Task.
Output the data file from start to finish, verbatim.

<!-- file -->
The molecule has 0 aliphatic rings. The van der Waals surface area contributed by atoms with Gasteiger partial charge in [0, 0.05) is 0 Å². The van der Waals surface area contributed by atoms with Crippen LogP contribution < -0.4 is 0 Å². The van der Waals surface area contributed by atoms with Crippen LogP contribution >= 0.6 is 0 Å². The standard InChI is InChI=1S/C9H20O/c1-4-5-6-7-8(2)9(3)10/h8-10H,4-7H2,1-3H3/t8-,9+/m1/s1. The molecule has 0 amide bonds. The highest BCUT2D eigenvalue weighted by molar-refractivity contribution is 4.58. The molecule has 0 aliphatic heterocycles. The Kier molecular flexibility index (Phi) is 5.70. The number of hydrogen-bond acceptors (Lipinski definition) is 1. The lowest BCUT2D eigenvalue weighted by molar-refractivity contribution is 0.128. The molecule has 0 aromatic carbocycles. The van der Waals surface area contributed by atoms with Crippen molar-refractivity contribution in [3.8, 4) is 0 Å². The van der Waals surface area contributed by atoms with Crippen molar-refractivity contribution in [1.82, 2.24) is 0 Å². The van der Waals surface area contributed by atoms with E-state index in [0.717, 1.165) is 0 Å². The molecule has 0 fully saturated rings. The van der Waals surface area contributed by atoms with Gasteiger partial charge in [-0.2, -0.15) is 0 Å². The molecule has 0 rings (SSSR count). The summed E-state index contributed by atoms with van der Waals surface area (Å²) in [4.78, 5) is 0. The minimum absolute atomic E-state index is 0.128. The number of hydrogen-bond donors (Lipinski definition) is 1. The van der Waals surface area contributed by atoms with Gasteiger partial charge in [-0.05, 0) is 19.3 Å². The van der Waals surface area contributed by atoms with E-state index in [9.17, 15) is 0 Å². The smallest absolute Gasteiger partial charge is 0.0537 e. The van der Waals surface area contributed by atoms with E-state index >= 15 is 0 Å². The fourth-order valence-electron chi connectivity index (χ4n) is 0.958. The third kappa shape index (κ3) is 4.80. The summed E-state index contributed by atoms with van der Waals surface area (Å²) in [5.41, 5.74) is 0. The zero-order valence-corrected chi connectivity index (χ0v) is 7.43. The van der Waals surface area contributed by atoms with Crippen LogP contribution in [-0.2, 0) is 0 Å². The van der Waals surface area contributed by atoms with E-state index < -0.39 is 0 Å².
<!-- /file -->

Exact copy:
The molecule has 0 aliphatic rings. The van der Waals surface area contributed by atoms with Gasteiger partial charge in [0, 0.05) is 0 Å². The van der Waals surface area contributed by atoms with Crippen LogP contribution < -0.4 is 0 Å². The van der Waals surface area contributed by atoms with Crippen LogP contribution >= 0.6 is 0 Å². The standard InChI is InChI=1S/C9H20O/c1-4-5-6-7-8(2)9(3)10/h8-10H,4-7H2,1-3H3/t8-,9+/m1/s1. The molecule has 0 amide bonds. The highest BCUT2D eigenvalue weighted by molar-refractivity contribution is 4.58. The molecule has 0 aliphatic heterocycles. The Kier molecular flexibility index (Phi) is 5.70. The number of hydrogen-bond acceptors (Lipinski definition) is 1. The lowest BCUT2D eigenvalue weighted by molar-refractivity contribution is 0.128. The molecule has 0 aromatic carbocycles. The van der Waals surface area contributed by atoms with Crippen molar-refractivity contribution in [3.8, 4) is 0 Å². The van der Waals surface area contributed by atoms with Crippen molar-refractivity contribution in [1.82, 2.24) is 0 Å². The van der Waals surface area contributed by atoms with E-state index in [0.717, 1.165) is 0 Å². The molecule has 0 fully saturated rings. The van der Waals surface area contributed by atoms with Gasteiger partial charge in [-0.2, -0.15) is 0 Å². The molecule has 0 rings (SSSR count). The summed E-state index contributed by atoms with van der Waals surface area (Å²) in [4.78, 5) is 0. The minimum absolute atomic E-state index is 0.128. The number of hydrogen-bond donors (Lipinski definition) is 1. The van der Waals surface area contributed by atoms with Gasteiger partial charge in [-0.05, 0) is 19.3 Å². The van der Waals surface area contributed by atoms with E-state index in [9.17, 15) is 0 Å². The smallest absolute Gasteiger partial charge is 0.0537 e. The van der Waals surface area contributed by atoms with E-state index >= 15 is 0 Å². The fourth-order valence-electron chi connectivity index (χ4n) is 0.958. The third kappa shape index (κ3) is 4.80. The summed E-state index contributed by atoms with van der Waals surface area (Å²) in [5.41, 5.74) is 0. The zero-order valence-corrected chi connectivity index (χ0v) is 7.43. The van der Waals surface area contributed by atoms with Crippen LogP contribution in [-0.2, 0) is 0 Å². The van der Waals surface area contributed by atoms with E-state index < -0.39 is 0 Å².